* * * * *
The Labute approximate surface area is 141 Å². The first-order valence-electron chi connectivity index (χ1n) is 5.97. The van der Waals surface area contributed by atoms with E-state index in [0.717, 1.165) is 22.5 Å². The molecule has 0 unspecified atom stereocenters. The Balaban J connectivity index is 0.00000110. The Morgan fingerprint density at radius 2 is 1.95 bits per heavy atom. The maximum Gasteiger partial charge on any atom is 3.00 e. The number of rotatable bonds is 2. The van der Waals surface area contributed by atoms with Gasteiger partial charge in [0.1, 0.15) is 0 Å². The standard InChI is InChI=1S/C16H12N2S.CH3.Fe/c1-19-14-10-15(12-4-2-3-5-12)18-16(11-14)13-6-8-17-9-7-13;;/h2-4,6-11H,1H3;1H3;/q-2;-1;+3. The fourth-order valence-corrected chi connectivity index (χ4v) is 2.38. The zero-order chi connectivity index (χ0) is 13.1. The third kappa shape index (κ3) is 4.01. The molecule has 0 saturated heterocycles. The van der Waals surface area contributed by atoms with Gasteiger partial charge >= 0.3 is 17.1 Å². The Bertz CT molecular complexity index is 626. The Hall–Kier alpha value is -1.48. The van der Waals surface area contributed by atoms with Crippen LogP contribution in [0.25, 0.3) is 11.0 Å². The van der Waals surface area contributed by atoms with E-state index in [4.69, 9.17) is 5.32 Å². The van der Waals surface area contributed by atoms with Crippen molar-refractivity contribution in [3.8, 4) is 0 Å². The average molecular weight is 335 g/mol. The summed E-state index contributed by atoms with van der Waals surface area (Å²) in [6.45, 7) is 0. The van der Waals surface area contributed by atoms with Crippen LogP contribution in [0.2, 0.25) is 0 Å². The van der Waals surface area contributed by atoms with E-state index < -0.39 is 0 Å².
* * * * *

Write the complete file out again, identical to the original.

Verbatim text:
The Labute approximate surface area is 141 Å². The first-order valence-electron chi connectivity index (χ1n) is 5.97. The van der Waals surface area contributed by atoms with E-state index in [0.717, 1.165) is 22.5 Å². The molecule has 0 unspecified atom stereocenters. The Balaban J connectivity index is 0.00000110. The Morgan fingerprint density at radius 2 is 1.95 bits per heavy atom. The maximum Gasteiger partial charge on any atom is 3.00 e. The number of rotatable bonds is 2. The van der Waals surface area contributed by atoms with Gasteiger partial charge in [0.1, 0.15) is 0 Å². The standard InChI is InChI=1S/C16H12N2S.CH3.Fe/c1-19-14-10-15(12-4-2-3-5-12)18-16(11-14)13-6-8-17-9-7-13;;/h2-4,6-11H,1H3;1H3;/q-2;-1;+3. The fourth-order valence-corrected chi connectivity index (χ4v) is 2.38. The zero-order chi connectivity index (χ0) is 13.1. The third kappa shape index (κ3) is 4.01. The molecule has 0 saturated heterocycles. The van der Waals surface area contributed by atoms with Gasteiger partial charge >= 0.3 is 17.1 Å². The Bertz CT molecular complexity index is 626. The Hall–Kier alpha value is -1.48. The van der Waals surface area contributed by atoms with Crippen LogP contribution in [0.25, 0.3) is 11.0 Å². The van der Waals surface area contributed by atoms with E-state index in [4.69, 9.17) is 5.32 Å². The van der Waals surface area contributed by atoms with Crippen molar-refractivity contribution in [3.8, 4) is 0 Å². The average molecular weight is 335 g/mol. The summed E-state index contributed by atoms with van der Waals surface area (Å²) in [6.45, 7) is 0. The van der Waals surface area contributed by atoms with Crippen LogP contribution in [0.2, 0.25) is 0 Å². The van der Waals surface area contributed by atoms with E-state index < -0.39 is 0 Å².